Our math curriculum had us sorting recently.  For those of you who aren’t preschool teachers, sorting is part of learning math when you are four — you need to be able to figure out how to organize things into sets based on one or more attributes.  Or, as I tell my class, “put the things that are the same into groups.”

The above picture shows that the child working with these bears figured out how to put them into groups by color.  However, this was after we had been working on sorting for a while.

I’ve never had such a tough time teaching sorting before.  This class, as wonderful and smart as they are, was really stumped by sorting.  It took us a week of sorting people (“girls over here, and boys over here” or “red shirts/not-red shirts”) and sorting our shoes and me modeling sorting over and over before it started to sink in.  Miss Slinger would laugh at me when the morning was done because I was practically pulling my hair out.

For example, I had the class sit in a circle, and then everyone who wanted to took off a shoe and put it in the middle in a pile.  Then I sorted the shoes different ways, talking out loud as I did it, with the children’s help.

We sorted the shoes by color, by type (shoelaces here, velcros here, boots over here), and by size (my shoe in one pile, all the others in the other pile).  Then I sorted the shoes according to a sorting rule that they had to guess.  The shoes were in two piles, and any observant kindergartner would have noticed that all the shoes in one pile had pink on them.  “Okay, guys, there is something the same about all these shoes, ” I said, pointing to the pink shoe pile.  “Can you figure out what it is?  What is my sorting rule?”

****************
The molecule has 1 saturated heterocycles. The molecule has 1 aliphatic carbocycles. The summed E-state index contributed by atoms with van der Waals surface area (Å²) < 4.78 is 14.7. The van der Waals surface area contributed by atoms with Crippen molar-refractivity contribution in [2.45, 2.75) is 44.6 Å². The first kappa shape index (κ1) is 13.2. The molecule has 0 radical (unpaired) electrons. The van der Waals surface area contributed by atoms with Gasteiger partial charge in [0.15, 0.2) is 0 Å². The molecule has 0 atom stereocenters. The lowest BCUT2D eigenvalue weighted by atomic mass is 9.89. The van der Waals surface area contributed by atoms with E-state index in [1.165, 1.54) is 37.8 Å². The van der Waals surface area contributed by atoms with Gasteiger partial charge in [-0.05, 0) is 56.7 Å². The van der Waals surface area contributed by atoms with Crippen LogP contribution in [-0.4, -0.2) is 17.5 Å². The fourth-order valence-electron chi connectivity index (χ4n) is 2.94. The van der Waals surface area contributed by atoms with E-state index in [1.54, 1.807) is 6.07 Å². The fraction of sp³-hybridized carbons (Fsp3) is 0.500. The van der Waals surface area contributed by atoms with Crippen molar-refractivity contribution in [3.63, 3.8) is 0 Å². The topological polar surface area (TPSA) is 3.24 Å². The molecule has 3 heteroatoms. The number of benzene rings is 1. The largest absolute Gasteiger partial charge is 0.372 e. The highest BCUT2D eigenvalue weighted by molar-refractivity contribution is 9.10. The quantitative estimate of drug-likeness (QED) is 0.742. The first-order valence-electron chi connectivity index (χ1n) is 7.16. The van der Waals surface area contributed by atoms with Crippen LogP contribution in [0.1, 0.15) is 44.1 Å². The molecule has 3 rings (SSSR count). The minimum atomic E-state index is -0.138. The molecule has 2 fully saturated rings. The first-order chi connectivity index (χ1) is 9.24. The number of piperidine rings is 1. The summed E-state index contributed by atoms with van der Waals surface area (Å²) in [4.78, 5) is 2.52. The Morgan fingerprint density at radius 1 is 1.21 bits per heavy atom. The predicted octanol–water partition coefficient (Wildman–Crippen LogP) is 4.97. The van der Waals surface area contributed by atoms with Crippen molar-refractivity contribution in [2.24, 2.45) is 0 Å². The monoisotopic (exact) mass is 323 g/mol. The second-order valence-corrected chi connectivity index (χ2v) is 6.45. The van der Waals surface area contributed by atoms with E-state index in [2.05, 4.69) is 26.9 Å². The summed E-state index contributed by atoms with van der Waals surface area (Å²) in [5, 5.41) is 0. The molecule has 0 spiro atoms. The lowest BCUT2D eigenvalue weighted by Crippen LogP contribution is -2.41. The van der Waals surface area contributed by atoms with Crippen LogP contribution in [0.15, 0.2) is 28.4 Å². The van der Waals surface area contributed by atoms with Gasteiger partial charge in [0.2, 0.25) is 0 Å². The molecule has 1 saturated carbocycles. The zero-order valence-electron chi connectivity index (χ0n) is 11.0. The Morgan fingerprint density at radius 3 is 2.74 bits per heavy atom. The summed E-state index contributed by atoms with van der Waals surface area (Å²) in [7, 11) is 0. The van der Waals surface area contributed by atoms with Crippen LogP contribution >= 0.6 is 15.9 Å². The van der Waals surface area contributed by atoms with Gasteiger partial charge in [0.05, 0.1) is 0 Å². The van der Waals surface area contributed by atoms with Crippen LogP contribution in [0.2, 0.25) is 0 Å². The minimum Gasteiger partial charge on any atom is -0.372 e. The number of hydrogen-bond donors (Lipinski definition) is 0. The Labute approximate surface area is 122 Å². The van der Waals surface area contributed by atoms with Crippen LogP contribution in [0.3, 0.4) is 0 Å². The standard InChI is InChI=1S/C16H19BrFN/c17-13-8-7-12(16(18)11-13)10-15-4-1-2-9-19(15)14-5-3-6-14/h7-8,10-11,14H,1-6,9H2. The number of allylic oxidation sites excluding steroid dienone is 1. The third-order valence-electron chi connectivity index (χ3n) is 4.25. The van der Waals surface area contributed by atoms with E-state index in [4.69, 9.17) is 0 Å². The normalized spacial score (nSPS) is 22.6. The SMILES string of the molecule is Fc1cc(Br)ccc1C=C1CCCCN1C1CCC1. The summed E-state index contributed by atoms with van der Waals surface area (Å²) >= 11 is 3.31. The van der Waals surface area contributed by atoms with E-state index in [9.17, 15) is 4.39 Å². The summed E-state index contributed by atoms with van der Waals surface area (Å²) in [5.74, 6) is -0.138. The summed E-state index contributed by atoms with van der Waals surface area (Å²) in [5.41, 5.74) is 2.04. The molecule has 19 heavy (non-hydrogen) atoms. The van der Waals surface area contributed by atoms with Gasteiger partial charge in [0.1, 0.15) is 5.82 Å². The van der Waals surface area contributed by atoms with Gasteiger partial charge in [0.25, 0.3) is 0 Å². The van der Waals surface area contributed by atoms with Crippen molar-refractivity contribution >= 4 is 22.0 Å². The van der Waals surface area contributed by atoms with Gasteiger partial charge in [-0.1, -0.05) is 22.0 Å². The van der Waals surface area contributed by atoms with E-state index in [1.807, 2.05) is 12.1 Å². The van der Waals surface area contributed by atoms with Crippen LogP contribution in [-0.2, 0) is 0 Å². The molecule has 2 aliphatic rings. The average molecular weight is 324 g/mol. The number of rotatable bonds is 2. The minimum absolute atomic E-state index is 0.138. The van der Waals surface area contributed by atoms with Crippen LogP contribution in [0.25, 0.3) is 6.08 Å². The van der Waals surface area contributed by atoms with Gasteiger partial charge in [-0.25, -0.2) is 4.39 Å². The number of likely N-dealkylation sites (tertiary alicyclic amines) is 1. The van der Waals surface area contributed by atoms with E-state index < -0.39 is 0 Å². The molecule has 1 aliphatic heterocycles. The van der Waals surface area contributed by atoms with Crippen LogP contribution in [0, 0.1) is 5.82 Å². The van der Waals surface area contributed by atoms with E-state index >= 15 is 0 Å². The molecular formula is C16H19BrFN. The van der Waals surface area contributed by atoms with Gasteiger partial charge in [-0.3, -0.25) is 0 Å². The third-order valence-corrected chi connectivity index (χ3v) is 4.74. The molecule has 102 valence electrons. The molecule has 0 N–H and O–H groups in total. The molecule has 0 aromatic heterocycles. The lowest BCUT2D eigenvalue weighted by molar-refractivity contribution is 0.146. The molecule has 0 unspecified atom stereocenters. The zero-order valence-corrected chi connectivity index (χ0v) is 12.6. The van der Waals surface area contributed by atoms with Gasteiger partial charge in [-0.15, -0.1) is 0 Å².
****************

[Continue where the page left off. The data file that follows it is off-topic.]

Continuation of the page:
Chutney said, “it’s big and small.”

I showed her that in one pile, there was my big shoe next to Pumpkin’s small shoe, and that in the other pile, there were shoes both big and small together.  “It can’t be big and small, can it, if there are big ones and small ones in the SAME pile, right?”  Chutney looked at me, uncomprehending.

“Is it big, big, small, small?” she asked.

“No, honey, that sounds like a pattern.  Patterns are cool, but we’re not doing them right now.  Look again at these shoes over here.  Do you see something that is the same about all of them?”

Nope.  I ended up having to explain my sorting rule — pink and not-pink.

After a few more days, they started to get it, so we did sorting stations.  I had four kids at each table, each with a work tray (they used to be airline food trays!), and a different manipulative at each table.

This child sorted attribute blocks into two piles:  thick and thin.

This child sorted them by shape — and was able to ignore the size and color while he was at it.

And this child sorted teddy bears by size, although it is a little difficult to tell from the picture.

By the end of the sorting theme, I was exhausted.  Also a little curious — with a class this bright, why was it so difficult?

5 thoughts on “sorting